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​Moving past the myths in computer science education

Commentary: Education experts address misconceptions and biases that impede progress on incorporating computer science into the nation's classrooms.

Alison Derbenwick Miller
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Alison Derbenwick Miller Vice President

Alison Derbenwick Miller is vice president at View Profile

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It seems nearly everyone who cares about education — from scientists and leaders of major tech companies to parents, teachers and students — feels passionate about advancing computer science (CS) education in our schools. This is certainly with good reason; the more we learn about preparing students for the future, the more widespread the agreement that computer science education is essential in today’s curriculum.

But agreement about the value of computing education doesn’t always translate to agreement about actions. Misconceptions, biases, and lack of quality research impede our progress toward wisely incorporating CS into our schools and our curricula. What we are not doing today ultimately impacts how well, or how poorly, we are preparing students to be tomorrow’s citizens, workers, and leaders.

At the recent SXSWedu conference, I spoke with three education experts about the future of computer science education and what needs to be done to bring computing education into classrooms today.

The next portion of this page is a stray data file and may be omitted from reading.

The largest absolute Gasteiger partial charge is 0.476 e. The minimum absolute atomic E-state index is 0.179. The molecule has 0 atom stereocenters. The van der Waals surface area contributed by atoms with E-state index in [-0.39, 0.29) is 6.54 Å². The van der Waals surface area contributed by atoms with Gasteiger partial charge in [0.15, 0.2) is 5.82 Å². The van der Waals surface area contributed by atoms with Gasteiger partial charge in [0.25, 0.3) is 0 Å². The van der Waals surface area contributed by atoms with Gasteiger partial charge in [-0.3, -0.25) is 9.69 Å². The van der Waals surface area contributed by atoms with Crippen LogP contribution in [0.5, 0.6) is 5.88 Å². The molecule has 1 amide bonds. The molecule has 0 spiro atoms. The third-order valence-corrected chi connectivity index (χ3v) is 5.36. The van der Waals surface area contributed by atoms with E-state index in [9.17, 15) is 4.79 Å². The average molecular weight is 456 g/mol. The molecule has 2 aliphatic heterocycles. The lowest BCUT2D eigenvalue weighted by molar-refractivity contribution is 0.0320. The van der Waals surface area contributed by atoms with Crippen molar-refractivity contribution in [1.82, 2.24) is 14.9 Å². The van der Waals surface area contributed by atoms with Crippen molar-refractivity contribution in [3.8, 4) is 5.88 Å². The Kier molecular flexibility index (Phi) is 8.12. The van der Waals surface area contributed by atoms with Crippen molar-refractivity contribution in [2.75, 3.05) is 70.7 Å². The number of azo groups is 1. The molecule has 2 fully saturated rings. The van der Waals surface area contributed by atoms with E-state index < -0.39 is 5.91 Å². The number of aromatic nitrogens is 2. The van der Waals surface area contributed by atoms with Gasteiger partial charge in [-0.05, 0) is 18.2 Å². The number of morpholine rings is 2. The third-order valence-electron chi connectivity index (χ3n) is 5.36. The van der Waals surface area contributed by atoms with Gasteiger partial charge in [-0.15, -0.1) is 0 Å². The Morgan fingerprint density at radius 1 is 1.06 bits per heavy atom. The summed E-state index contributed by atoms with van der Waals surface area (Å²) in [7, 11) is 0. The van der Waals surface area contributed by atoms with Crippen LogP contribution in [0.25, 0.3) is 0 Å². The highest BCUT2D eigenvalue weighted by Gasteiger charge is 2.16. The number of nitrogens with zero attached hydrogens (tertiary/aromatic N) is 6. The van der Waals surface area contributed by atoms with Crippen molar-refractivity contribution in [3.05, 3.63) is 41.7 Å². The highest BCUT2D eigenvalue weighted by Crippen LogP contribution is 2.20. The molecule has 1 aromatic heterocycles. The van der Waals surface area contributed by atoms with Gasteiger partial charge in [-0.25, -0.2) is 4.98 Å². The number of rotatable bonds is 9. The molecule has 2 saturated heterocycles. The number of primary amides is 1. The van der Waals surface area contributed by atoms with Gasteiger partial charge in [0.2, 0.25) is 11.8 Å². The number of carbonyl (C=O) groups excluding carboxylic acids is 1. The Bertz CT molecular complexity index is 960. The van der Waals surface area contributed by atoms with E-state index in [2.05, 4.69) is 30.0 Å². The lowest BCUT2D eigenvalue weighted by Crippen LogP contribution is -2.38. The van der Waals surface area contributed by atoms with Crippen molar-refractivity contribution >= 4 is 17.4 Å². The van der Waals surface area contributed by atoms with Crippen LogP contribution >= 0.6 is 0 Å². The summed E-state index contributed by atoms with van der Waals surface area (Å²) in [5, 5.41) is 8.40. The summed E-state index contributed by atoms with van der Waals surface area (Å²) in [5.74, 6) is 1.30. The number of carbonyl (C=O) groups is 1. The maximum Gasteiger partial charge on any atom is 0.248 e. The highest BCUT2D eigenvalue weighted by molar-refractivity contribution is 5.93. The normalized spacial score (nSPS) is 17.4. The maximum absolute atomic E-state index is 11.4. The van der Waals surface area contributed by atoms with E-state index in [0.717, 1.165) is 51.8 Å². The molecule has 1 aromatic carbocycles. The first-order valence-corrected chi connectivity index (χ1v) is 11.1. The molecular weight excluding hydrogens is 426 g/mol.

We unpacked several myths associated with CS education and discussed different approaches to dispelling these common misconceptions. Here are a few of the most notable points:

Myth 1: Computer science is only for rich kids on white collar job paths.

With each passing day, computer science skills and processes are becoming core requirements for more and more jobs outside of traditional IT and Silicon Valley, transforming CS knowledge from an “upper-class skill" to a requirement for all students. In saying this, we’re not talking about turning kids into code monkeys who memorize steps but don’t understand computing logic.

Rather, a good CS education teaches students to decompose complex problems into simple steps, think critically, experiment and fail on the path to succeeding, and understand the fundamentals of logic and programming so they can apply this knowledge to learning new technologies as they progress in their education and careers.

The entire spectrum of future jobs – whether blue collar or white collar – will require students to understand and be skilled in computing at some level.

Carol Fletcher, deputy director of the Center for STEM Education at the University of Texas, Austin, put it simply: “If we teach students a foundation of computational and algorithmic thinking skills, this will empower them to better problem-solve and experiment in the future.”

Myth 2: Technology is everywhere, so CS education is accessible to all.

While it’s most certainly true that we are increasingly surrounded by technology, it’s decidedly untrue that every student has access to one or more computers at or outside of school.